A number of other programs are also based on CrysFML but are not yet distributed publicly in the scientific community but strongly used by people working in collaboration within our group at LLB, ILL, PSI and several Universities and National Laboratories in European Countries. A non-exhaustive list is the following:

BASIREPS: Program for calculating basis functions of irreducible representations of space groups. This program is useful for determining magnetic structures and phonon symmetry analysis. BASIREPS is presently distributed together with EdPCR.

SIMBO: Program for the analysis of the magnetic topology of an arbitrary crystal structure. Generates a formal description of the Fourier transform of the exchange interactions to be used by other programs and a file to be used by the MonteCarlo code MCMAG.

ENERMAG: Program to analyse the classical magnetic energy as a function of the exchange interactions and the point in the Brillouin Zone. It uses one of the output files of SIMBO. This program can be used to generate theoretical magnetic phase diagrams in the J-space in order to get insight into the experimentally determined magnetic structures.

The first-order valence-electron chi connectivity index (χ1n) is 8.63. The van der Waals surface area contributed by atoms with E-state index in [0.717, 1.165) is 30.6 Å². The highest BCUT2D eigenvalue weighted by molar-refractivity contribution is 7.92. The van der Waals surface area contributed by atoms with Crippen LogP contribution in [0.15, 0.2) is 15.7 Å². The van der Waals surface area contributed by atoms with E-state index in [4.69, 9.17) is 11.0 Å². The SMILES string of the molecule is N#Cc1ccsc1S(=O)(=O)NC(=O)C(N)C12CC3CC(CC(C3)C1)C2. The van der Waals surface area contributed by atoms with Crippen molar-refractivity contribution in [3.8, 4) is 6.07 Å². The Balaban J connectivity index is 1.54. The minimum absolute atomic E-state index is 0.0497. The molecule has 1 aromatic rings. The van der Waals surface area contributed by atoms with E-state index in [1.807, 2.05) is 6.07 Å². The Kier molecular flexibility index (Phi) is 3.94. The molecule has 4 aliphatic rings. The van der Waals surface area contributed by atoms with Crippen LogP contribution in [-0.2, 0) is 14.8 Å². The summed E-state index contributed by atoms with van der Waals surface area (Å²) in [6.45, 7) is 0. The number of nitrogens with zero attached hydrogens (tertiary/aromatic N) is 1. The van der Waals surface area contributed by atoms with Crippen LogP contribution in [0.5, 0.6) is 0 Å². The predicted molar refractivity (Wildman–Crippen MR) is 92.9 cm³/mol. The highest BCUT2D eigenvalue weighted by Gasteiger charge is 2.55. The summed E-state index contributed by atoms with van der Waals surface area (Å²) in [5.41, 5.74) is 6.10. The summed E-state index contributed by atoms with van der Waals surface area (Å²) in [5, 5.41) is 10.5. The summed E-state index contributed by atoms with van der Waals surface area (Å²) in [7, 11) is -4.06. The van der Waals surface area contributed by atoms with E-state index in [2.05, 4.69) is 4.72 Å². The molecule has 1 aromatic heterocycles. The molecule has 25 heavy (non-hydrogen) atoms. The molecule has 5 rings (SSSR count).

SIMILAR: Program to convert settings for describing a crystallographic structure. It determines automatically the splitting of Wyckoff positions on going from a space group to one of their subgroups. Calculates subgroups of a space group, co-set decompositions, etc.

DATARED: Program for data reduction of single crystal data. It handles twinning and incommensurate magnetic and crystal structures. At present it can read data provided by several integration programs, in particular several versions of COLL5 (LLB and ILL). Prepares files to be read by FullProf when using single crystals.